The Fearless Frogman


Well out to sea from New York and bound for Liverpool, Captain Bragg, master of the steamer Queen, was consternated one October evening in 1874 to see a figure clad in rubber from head to foot appear suddenly from under a lifeboat and waddle purposefully toward the rail. He raced from his bridge to lay hands on the apparition, which, as he could now see, was bristling with all the equipment of an Eagle Scout in parade uniform: canteen, food canister, axe, signal lights, rockets, compass, knife, and small double-bladed paddle.

“Where do you think you’re going?” he demanded.

“Ashore,” said the figure, and added remorsefully that this was his only course, for he was a wicked stowaway.

Since the nearest shore was 250 miles away, Bragg sensibly concluded he had collared a madman. He insisted on peeling off the rubber garment, to discover within a lean, merry, Dublin-born adventurer named Paul Boyton, apparently quite sane except for his determination to jump overboard in mid-ocean.

But Captain Bragg would have none of this. Instead he gave Boyton a place at the officers’ mess and for the next week listened round-eyed to his guest’s casual reminiscences. At fifteen, it seemed, Boyton had joined the Union Navy; in the decade since the Civil War he had been a revolutionary in Mexico, a franc-tireur in the Franco-Prussian War, a participant in the short-lived Paris Commune, a conspirator in a plot to free Cuba from the Spanish yoke, a South African diamond miner, and the captain of the first lifesaving service at Atlantic City, in which capacity he had personally plucked seventy-one bathers from the claw of the sea puss. Gradually it dawned on Bragg that here was no ordinary harum-scarum daredevil, but a man with a positive genius for recklessness, who staked his life the more zestfully as the odds against him rose. He asked his guest about the rubber suit.

This was the invention of a Pittsburgh manufacturer, C. S. Merriman, designed as a lifesaving device for transatlantic steamship passengers. Supple and absolutely watertight, the suit had compartments for air behind the head, at the back, at the chest, and along each thigh; in it, with only his face exposed, a man could float vertically or go skimming along on his back, propelled feet first by a paddle at the rate of one hundred strokes a minute; the suit was, in effect, a kayak. Already Boyton had paddled for miles out to sea off the Jersey coast, but he was seeking a sterner test. For this he had stowed away, and as the Queen neared the Irish coast, Captain Bragg decided he should have his chance.

On the evening of October 21, some thirty miles offshore, the glass was ominously low and the Queen rolled in a sullen sea, but Boyton was unperturbed. Overside he went. They heard his cheerful call: “Goodnight, captain! Goodnight, ladies and gentlemen!” Then he was alone, in the turbulent night.

That was at nine o’clock. By eleven the sea was raging under a westerly gale, and before dawn fifty-six vessels would be smashed on the shores of the British Isles, but Paul Boyton paddled on. Thirty miles he paddled, past the Cape Clear light at the southernmost tip of County Cork, and then up Roaringwater Bay to Skibbereen. The barefoot fisherfolk refused to believe him, but by the time he got to Cork, the cables had carried his story, and two continents were acclaiming him as a hero. A hero, moreover, with a new and incredible dimension added, for here was a man apparently as much at home in the water as on land. Such a circumstance was the more extraordinary since, at the time, ocean swimming was still an exotic pastime; folk feared the salt water might “leach away the essential salts of the body”; where timidity was the rule, Boyton seemed the more audacious. One hundred thousand curious flocked to watch him paddle down the Liffey and across Dublin Bay from Howth Head to Dalkey; more scores of thousands came to see him float down the Thames; Queen Victoria received him at the Isle of Wight and presented him with a gold chronometer.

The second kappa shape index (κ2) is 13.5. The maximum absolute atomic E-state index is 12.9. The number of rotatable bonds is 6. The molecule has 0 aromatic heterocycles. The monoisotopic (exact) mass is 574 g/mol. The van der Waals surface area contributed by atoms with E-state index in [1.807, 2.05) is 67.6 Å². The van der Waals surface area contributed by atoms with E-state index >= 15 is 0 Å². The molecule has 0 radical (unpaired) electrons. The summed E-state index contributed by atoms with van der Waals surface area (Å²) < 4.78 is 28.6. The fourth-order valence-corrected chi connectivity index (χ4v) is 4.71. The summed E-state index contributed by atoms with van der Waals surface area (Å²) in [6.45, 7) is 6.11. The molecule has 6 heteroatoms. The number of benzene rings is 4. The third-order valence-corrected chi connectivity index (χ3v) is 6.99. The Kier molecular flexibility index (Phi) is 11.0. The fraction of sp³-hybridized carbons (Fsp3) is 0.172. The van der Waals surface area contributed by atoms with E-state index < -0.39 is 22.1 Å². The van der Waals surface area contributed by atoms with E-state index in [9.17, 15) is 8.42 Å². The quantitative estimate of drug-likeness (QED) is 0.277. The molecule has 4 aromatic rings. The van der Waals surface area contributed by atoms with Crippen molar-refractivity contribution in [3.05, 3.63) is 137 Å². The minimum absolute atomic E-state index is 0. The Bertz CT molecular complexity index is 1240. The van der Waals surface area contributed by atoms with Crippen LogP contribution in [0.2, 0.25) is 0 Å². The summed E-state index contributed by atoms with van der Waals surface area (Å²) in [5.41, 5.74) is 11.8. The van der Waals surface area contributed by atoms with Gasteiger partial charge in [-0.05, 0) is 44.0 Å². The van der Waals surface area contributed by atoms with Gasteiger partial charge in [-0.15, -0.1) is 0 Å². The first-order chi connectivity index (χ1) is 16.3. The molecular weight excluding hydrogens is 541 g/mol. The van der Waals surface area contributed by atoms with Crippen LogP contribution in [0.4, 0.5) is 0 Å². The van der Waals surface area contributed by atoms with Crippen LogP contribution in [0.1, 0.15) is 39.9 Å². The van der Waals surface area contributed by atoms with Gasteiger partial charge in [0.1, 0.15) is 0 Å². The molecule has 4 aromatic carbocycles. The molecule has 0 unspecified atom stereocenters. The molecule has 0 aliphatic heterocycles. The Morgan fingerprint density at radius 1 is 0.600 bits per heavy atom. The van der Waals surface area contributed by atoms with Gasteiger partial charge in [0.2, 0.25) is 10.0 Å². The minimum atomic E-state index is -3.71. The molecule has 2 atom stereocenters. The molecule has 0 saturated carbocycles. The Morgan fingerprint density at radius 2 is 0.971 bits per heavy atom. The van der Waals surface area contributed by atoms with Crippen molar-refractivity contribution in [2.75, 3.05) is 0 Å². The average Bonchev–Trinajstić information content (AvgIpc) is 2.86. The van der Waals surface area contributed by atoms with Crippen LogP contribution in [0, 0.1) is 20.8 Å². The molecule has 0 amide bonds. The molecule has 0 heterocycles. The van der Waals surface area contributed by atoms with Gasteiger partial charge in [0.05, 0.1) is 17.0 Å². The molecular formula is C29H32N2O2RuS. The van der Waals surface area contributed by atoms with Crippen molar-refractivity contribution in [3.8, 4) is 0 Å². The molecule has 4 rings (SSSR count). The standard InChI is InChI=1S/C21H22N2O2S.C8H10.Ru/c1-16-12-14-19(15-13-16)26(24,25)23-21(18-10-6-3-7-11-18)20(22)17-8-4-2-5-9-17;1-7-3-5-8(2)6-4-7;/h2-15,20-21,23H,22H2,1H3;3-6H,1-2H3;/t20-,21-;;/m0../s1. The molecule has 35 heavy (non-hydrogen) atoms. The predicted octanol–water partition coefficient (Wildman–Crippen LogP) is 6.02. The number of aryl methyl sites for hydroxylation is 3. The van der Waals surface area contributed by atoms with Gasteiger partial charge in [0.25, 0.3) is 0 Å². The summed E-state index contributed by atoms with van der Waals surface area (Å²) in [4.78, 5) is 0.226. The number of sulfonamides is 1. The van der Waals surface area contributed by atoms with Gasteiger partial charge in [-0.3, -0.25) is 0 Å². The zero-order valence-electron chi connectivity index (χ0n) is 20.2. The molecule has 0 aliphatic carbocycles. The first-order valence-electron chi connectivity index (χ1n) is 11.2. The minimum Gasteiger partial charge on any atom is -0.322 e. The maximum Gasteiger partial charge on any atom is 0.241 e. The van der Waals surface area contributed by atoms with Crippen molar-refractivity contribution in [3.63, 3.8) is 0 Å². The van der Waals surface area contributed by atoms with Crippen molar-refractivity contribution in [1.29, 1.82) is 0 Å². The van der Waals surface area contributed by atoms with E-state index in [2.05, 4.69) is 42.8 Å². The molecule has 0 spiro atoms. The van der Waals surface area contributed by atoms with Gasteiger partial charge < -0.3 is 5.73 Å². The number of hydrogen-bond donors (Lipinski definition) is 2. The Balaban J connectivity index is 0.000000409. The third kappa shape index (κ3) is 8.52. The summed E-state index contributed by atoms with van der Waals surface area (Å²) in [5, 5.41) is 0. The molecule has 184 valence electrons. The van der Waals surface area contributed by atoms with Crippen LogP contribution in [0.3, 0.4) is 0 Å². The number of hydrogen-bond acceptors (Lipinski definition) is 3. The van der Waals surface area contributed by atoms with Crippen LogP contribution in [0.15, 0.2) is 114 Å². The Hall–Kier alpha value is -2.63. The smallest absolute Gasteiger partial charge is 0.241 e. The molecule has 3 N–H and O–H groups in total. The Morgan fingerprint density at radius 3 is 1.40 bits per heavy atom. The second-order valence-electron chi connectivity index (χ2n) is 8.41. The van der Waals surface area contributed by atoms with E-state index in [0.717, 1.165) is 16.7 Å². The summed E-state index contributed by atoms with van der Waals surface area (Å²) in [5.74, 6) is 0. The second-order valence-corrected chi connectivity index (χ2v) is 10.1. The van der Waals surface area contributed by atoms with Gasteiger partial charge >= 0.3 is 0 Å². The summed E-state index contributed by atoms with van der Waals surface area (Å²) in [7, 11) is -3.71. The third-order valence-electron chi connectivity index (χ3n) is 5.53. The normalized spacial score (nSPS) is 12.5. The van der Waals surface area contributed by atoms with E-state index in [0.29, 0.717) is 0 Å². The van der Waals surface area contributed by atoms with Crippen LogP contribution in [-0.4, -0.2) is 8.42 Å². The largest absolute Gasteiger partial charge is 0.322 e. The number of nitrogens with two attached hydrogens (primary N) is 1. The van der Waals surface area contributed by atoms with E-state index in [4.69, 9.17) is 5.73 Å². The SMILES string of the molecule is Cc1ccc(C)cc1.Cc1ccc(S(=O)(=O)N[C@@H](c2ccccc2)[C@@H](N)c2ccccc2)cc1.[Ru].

He was more than a hero: he was a prodigy; was there anything he coidd not do? The more venturesome began to propose for him unheard-of hazards: dared he attempt the English Channel? But of course. Boyton gobbled challenges as lesser mortals nibble bread. To the accompaniment of intense excitement, he essayed the Channel in May, 1875; he paddled tranquilly from Cape Gris-Nez to Fan Bay, enjoying his lunch and puffing on a cigar as he went; on arrival he was welcomed by an eleven-gun salute and a cablegram from President Grant.


The Rhine, the Rhone, the Seine, the Po, the Loire, the Tiber, the Tagus; the Strait of Gibraltar, the Bay of Naples, the Strait of Messina—and later the Mississippi, the Missouri, the Yellowstone, the Ohio, the Hudson. He negotiated them all, sometimes trailing a tiny boat he called the Baby Mine, in which he stowed food and cooking equipment for his meals en route. Cigars were named alter him; hundreds of columns in newspapers lauded his watery exploits; his income from exhibitions soared to $2,000 a week; editorials gravely insisted his suit should be standard equipment on seagoing vessels.